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Liver management tools: Optimal liver monitoring at home?

Discussion in 'The Leptin Rx' started by chocolate, Mar 20, 2012.

  1. chocolate

    chocolate Silver

    I am seeing all of the folks with the protein/insulin problems and was reading Ackman's sourced material saying shivering was burning carbs. I must be getting too much protein or not enough fat or just don't understand how to baby a liver. My ultimate goal is to allow the liver to make as much shbg as possible and find an at home test to monitor with.

    E.G. would an insulin monitor be a good tool? I have never monitored hormones or any thing else. I just drink water and don't eat when my forehead is hot (I don't like hot food anyway) and that always worked until I went on a binge and got some fat stuck. I'm now back to that, I think I need some more tools. My forehead is always hot.
  2. Baba

    Baba New Member

    I must confess that I don't understand most of what you write... but I can tell you about my experiences with healing the liver.

    It takes time. This is not something that will show results in a few weeks.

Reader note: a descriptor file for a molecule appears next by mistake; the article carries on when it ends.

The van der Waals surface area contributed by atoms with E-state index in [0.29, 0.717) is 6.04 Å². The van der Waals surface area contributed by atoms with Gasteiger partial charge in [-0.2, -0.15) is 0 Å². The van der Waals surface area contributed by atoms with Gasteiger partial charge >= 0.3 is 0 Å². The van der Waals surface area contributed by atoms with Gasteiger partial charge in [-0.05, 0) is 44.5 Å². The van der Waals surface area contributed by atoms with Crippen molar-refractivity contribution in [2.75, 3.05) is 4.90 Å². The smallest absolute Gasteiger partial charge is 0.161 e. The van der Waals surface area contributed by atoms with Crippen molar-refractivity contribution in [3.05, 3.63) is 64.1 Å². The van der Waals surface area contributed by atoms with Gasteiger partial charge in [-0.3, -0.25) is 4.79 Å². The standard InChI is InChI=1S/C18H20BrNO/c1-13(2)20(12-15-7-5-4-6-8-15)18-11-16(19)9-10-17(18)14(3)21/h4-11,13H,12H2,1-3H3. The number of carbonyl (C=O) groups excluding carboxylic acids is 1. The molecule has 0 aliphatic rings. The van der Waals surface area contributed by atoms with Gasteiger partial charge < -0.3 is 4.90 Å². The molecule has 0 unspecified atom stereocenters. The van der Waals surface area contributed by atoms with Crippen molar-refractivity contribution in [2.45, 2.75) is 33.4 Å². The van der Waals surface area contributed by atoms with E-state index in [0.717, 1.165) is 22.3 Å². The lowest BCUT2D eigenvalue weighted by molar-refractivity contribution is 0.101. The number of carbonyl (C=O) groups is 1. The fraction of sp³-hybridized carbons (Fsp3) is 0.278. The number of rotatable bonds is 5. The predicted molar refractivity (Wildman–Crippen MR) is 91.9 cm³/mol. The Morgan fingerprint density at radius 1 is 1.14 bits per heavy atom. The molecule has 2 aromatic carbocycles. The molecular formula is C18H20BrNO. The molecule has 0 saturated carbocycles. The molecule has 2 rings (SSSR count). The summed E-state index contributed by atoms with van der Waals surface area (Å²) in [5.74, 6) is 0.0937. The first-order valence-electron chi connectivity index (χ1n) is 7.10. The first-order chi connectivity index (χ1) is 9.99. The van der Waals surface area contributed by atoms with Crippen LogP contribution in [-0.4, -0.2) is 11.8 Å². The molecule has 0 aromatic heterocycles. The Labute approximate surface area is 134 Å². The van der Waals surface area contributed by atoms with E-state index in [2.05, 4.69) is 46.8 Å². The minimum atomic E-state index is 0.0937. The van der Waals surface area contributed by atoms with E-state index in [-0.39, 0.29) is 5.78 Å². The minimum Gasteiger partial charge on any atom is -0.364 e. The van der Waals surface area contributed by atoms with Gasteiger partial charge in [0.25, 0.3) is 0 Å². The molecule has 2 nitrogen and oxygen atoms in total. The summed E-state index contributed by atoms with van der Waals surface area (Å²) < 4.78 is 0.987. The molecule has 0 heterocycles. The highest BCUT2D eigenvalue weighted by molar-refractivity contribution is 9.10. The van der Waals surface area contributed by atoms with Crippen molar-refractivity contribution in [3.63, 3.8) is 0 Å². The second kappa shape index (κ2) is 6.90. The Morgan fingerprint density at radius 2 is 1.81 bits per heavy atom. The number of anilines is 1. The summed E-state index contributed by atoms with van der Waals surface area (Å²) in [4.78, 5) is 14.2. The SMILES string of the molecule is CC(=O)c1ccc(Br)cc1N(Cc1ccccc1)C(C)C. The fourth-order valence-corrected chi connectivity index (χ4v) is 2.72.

With me the LR resistance of my liver is reflected in my blood sugar, so a BS meter is all I need. I am not diabetic. While eating SAD I had normal blood sugar, but on a low-carb diet my liver works overtime and used to give me a fasting value of over 100. It is slowly going down now.

    Choline (think liver and egg yolks) helps. I also took lecithin sporadically. NAC every morning. Sylmarin (milk thistle) is also supposed to help, but I did not try this.
  3. Destiny

    Destiny New Member

    I was the same way. My fasting sugar was going between 99-114 for 5 months. I was taking a lot of supplements including milk thistle. I did some testing and the result was that I was not making much estrogen. I started supplementing estrogen in the mid of February. Now, my fasting blood sugar is between 84-87.
  4. TerrierMom

    TerrierMom Gold

    My fasting blood glucose is hovering around 105 and that's why I got on this wagon, I didn't want to go all Type2 and have to take drugs. I have not had labs done since I started a month ago (but I will get them in a few weeks). I fully expected my FBG to go DOWN....... now I am thinking it might not!! I am glad I read this post... I just hope I can figure out what to do with my numbers when I get them.
  5. TerrierMom

    TerrierMom Gold

    Baba, how did you know your liver needed healing in the first place? If you are LR is it an automatic assumption?
  6. Baba

    Baba New Member

    Well, at least according to Jack Kruse, leptin resistance occurs at the hypothalamus, the liver and the muscles.

    I cannot really explain to you why my fbg went up when I started low carb, but the only source of sugar when you're not eating carbs is your liver.

    I know other people have this - Peter at Hyperlipid has blogged about it, for example. Still, I measured 105 again yesterday and it is a bit frustrating.